Sandy Guy discovers Ireland’s pastoral heartland on a cruise with boutique barge MV Shannon Princess
It’s a wonderful thing to be able to combine two passions – in my case, history and fine food – on one journey. And for one idyllic week, two of my great loves are united as I cruise the Shannon River on Ireland’s only luxury barge.
MV Shannon Princess travels for more than 150 kilometres along the Shannon, a system of lakes interconnected by the river that flows through the centre of Ireland, and stops off at many fascinating places along the way.
Everywhere across this landscape, you see reminders of the nation’s ancient, chequered history. Cruising the Shannon is an opportunity to view an untrammelled Ireland – minus tour buses and traffic jams – on a tranquil journey that traverses some of the country’s most glorious countryside.
I board Shannon Princess at Quigley’s Marina near the village of Glasson, 130-odd kilometres west of Dublin. While the marina, situated on Lough Ree, is home to many luxury cabin cruisers, the most splendid vessel is Princess, custom-built in 2003 to include every creature comfort. My cabin is excellent as river cruisers go: the deeply comfortable king-sized bed (convertible to two twin beds) bed is dressed in crisp Irish linens, there’s a small but well-appointed ensuite, and the toiletries provided include handmade Irish seaweed soap. The elegant lounge/dining area features comfy sofas and big windows, allowing you to sit back and watch the spectacular scenery roll by.
Owned and operated by husband-and-wife team Captain Ruairi Gibbons and chef Olivia Power, the five-cabin barge makes for an intimate, personalised experience, and voyages showcase some of the country’s finest produce.
Onboard dining concentrates on seasonal produce, with everything made in Olivia’s small, but impressively well-organised, galley. Expect the freshest fish, delicious game including wild duck and venison, organic vegetables, seasonal berries, and wonderful handmade Irish cheeses, from creamy Camembert to zesty blue.
After cruising amid some of Lough Ree’s 365-odd islands, we head to Athlone, passing the stone walls of the town’s castle, circa 1210, and Sean’s Bar, said to date from 900 AD and thought to be Ireland’s oldest pub. Here, Shannon Princess navigates Athlone Lock, one of several scenic locks we pass through during the journey.
Cruising south, the countryside is positively Arcadian: hillsides carpeted in wildflowers, trees heavy with blossom, and birdlife – including swans, ducks and kingfishers – prolific.
Enchanting round towers come into view. It’s Clonmacnoise, a monastic site founded in 548 AD. We disembark for a leisurely stroll around the ancient site, a hallowed collection of 10th-century churches and chapels, Celtic crosses, and the ruins of a castle.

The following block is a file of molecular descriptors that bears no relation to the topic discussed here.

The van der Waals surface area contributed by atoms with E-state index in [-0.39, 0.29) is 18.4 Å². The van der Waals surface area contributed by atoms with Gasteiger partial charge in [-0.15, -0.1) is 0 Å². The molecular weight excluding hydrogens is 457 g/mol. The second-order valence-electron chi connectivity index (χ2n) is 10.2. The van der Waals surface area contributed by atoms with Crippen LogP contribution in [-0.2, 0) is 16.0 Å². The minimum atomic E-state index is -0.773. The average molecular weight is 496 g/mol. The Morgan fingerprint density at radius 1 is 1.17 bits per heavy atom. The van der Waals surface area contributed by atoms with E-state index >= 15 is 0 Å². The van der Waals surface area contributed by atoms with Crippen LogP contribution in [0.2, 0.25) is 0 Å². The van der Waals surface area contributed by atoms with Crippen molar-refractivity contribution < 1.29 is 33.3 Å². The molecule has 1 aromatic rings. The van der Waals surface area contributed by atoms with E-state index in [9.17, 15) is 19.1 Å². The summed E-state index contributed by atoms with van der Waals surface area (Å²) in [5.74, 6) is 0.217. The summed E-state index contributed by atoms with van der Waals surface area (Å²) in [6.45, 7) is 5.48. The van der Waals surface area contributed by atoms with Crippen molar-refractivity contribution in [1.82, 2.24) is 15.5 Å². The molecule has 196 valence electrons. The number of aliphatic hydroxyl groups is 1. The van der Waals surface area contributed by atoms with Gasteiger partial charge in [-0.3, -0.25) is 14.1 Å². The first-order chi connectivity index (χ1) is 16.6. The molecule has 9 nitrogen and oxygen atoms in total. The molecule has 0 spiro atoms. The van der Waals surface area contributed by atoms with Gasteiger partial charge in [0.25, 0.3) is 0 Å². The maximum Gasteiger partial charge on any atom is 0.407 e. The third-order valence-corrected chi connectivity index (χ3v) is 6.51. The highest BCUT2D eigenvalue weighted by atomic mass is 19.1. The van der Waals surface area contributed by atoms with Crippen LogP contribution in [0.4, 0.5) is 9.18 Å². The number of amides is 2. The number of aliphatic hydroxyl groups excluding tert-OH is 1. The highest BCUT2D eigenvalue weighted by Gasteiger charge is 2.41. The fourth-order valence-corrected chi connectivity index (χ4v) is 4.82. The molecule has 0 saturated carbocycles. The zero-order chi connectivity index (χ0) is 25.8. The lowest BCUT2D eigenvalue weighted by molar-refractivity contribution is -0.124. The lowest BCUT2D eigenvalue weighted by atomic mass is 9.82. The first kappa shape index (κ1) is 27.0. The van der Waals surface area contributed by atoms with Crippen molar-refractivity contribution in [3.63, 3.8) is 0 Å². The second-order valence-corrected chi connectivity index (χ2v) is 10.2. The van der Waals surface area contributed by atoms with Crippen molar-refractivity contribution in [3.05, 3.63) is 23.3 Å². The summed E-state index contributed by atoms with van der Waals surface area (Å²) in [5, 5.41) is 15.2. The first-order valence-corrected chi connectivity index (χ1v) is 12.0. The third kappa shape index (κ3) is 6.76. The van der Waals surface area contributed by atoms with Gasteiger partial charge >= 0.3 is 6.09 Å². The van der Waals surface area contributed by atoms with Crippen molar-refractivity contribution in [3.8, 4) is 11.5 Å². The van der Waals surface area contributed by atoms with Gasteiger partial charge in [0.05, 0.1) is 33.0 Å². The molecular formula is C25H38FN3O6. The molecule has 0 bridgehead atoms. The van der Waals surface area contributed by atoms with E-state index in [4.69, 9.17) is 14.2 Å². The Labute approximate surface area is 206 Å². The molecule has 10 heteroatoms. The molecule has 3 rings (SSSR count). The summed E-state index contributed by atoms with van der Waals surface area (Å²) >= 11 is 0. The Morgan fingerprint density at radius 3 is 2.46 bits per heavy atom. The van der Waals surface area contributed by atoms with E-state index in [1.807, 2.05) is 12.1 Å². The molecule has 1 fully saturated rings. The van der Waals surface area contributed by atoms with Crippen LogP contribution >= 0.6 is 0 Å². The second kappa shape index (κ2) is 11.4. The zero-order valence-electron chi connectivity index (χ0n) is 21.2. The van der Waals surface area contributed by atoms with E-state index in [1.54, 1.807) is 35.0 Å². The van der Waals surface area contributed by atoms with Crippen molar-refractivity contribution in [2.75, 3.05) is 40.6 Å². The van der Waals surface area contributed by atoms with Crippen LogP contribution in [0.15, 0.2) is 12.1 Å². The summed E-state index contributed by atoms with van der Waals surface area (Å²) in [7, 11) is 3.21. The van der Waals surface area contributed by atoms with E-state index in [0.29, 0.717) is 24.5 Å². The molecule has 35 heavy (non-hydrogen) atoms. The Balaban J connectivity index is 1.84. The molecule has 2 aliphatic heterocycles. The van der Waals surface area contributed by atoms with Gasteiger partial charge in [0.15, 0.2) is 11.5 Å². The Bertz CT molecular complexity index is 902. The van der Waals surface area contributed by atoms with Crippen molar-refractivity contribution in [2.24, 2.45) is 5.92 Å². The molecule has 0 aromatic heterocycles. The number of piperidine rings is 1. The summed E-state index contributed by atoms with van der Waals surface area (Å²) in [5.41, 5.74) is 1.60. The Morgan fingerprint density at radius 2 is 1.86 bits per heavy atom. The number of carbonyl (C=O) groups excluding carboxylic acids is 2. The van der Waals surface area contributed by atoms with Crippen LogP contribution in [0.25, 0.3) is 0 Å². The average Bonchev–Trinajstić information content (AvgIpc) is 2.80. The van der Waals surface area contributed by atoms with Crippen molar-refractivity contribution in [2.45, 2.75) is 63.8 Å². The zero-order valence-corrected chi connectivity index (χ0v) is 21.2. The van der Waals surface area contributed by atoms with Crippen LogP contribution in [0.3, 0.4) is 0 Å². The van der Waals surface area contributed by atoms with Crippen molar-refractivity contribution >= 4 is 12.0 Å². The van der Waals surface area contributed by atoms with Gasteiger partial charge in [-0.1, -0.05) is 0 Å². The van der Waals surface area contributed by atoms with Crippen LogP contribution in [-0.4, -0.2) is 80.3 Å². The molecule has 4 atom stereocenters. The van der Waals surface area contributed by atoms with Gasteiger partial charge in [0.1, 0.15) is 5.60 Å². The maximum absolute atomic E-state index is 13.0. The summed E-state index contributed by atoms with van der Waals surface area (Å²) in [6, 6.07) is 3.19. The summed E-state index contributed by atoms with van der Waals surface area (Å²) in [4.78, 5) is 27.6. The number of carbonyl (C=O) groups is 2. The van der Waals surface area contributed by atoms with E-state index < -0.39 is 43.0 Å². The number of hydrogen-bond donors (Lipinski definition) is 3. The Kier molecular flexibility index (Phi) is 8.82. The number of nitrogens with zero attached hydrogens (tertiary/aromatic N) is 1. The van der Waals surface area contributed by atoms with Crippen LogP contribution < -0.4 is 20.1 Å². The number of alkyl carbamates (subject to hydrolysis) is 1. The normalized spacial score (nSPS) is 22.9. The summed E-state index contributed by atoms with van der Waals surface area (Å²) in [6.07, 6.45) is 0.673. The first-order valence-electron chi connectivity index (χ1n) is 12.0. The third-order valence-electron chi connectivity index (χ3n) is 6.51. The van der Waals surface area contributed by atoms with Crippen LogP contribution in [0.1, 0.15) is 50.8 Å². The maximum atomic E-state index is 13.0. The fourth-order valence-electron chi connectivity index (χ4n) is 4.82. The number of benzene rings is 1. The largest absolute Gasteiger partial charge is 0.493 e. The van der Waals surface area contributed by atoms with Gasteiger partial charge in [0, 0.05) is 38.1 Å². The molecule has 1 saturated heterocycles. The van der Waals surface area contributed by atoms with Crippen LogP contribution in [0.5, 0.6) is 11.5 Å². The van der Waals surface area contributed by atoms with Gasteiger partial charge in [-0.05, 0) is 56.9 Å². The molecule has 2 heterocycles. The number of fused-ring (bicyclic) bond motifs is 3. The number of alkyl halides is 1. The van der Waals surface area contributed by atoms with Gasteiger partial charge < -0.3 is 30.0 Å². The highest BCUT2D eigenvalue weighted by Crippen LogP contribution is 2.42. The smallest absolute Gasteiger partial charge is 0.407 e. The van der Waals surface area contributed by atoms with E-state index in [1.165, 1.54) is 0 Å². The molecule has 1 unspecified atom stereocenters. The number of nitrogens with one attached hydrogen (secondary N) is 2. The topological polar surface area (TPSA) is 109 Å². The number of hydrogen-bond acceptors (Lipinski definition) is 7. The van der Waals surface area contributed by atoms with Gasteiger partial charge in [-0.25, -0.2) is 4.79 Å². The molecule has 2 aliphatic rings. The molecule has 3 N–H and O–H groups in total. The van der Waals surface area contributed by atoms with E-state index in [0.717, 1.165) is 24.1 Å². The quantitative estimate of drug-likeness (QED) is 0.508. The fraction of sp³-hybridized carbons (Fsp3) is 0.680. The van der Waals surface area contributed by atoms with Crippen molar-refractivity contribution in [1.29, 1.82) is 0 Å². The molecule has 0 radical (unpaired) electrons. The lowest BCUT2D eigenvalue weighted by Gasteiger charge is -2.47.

Tranquil days roll by as we pass the ever-changing landscape. We visit the science centre at Birr Castle, home to one of the world’s oldest large telescopes (circa 1840) and glorious gardens, dating from the 17th century; and venerable Leap Castle. Said to date from the 15th century, it is reputedly Ireland’s most haunted castle and just so happens to be the home of musician Sean Ryan, one of Ireland’s foremost whistle players.
Disembarking in the vibrant city of Galway, famous for its Gaeltacht – Irish-speaking areas – and traditional music, we explore the city’s wonderfully well-preserved medieval quarter. From Galway, Princess cruises on to the picturesque town of Killaloe, once home to Brian Boru, High King of Ireland. It’s here that we must say goodbye to Ruairi and Olivia. After a week of culinary magic, unspoiled landscapes, rich history and utter tranquillity, it’s not an easy thing to do.
Barging is becoming increasingly popular in Ireland, along waterways including the Grand Canal, a 132km-long stretch of water extending from Dublin to the Shannon River; the River Barrow Navigation, linking Dublin and Waterford; and the Shannon River. The Inland Waterways Association of Ireland lists several companies that offer self-guided barge rental (www.iwai.ie).
The UK boasts a nationwide network of some 3,000km of canals constructed in the 17th and 18th centuries. Today, you can navigate your own barge, which typically sleeps somewhere between two and 12 people, through scenic countryside around England, Scotland and Wales. Some canals pass through major cities such as Bristol, London, Oxford, Stratford and Birmingham, the latter said to have more canals than Venice.
The beautiful Norfolk Broads are popular for barging, as are the Scottish Lowlands and Llangollen in Wales, which passes through stunning pastoral lands and across tree-lined lakes to the foothills of Snowdonia. Canal Junction is a good place to start planning a canal barging holiday in the UK. www.canaljunction.com
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